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31 January 2011
The average UK price of diesel hit a new record on thursday 27 January, reaching 133.26p/litre. The previous record was 133.25p/litre in July 2008.
Average petrol pump prices also hit a record yesterday, rising to 128.62p/litre.
However, a drop in wholesale petrol costs should be starting to filter through to forecourts.
However, the 4.6p difference between the cost of petrol and diesel is considerably better than the 13.6 differential in July 2008 – better news for car owners who have switched from petrol to diesel.
The new all-time high for diesel means that drivers are paying 19.21p/litre more than a year ago (114.05p), adding £9.61 to the cost of a typical 50-litre refill. With petrol also at a record high, it is now costing on average 16.39p a litre more than a year ago (112.23p), adding £8.20 to the cost of a tankful.
Since late December, wholesale petrol has fallen from $850 a tonne to around $820 in recent days. With the dollar/pound exchange rate strengthening from $1.54 to $1.59 in the same period, the litre wholesale price has fallen from around 41p a litre to 39p.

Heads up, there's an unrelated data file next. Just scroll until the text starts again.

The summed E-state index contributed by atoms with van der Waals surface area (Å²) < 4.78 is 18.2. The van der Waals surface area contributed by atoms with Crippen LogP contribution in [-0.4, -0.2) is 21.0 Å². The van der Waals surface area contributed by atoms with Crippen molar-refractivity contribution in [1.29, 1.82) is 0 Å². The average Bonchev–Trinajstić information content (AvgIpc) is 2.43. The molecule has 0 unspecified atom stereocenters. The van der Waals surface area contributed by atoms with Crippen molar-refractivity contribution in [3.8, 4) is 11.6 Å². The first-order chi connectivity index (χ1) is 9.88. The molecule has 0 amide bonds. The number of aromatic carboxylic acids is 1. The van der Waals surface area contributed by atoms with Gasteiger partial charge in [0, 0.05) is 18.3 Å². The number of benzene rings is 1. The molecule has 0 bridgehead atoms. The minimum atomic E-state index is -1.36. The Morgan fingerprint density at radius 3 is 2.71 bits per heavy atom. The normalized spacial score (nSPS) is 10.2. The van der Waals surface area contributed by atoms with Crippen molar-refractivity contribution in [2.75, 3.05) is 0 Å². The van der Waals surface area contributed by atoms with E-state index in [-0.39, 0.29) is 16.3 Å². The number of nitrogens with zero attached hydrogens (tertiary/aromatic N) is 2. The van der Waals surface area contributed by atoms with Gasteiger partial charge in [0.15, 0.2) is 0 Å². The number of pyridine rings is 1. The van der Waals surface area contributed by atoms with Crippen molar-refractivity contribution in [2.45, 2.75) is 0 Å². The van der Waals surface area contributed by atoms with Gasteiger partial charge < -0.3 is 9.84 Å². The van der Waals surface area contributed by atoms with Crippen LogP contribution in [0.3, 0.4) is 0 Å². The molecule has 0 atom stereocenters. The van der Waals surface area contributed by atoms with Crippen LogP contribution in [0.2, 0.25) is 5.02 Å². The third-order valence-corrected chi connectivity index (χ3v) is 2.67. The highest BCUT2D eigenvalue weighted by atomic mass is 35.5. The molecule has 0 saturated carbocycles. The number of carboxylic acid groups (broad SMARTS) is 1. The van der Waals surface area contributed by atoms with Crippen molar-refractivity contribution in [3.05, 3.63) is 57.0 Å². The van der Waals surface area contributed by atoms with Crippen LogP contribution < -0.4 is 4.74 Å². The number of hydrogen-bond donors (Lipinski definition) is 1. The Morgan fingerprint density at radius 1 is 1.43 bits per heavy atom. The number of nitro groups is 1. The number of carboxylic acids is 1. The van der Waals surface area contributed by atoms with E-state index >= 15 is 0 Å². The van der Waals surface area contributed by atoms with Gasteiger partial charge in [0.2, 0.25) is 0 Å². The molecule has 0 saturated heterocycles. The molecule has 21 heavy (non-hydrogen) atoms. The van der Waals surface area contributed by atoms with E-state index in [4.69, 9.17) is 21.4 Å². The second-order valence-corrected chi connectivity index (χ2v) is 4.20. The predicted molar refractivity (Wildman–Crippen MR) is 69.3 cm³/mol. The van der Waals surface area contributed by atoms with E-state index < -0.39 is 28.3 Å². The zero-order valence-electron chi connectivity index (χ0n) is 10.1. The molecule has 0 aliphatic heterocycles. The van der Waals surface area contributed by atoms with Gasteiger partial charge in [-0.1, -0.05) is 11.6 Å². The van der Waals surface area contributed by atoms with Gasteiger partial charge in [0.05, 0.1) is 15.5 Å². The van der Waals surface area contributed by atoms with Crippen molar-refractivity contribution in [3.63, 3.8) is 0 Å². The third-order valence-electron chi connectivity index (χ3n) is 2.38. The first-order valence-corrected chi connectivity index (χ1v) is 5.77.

"Average petrol prices wobbled earlier this week, dipping for the first time since the first week of September before continuing to go up. We understand that prices remain volatile, but hope that retailers will pass on savings when they can," says Edmund King, the AA's president.
"Record pump prices are further evidence that the Chancellor must act to at least freeze duty and consider a price stabiliser."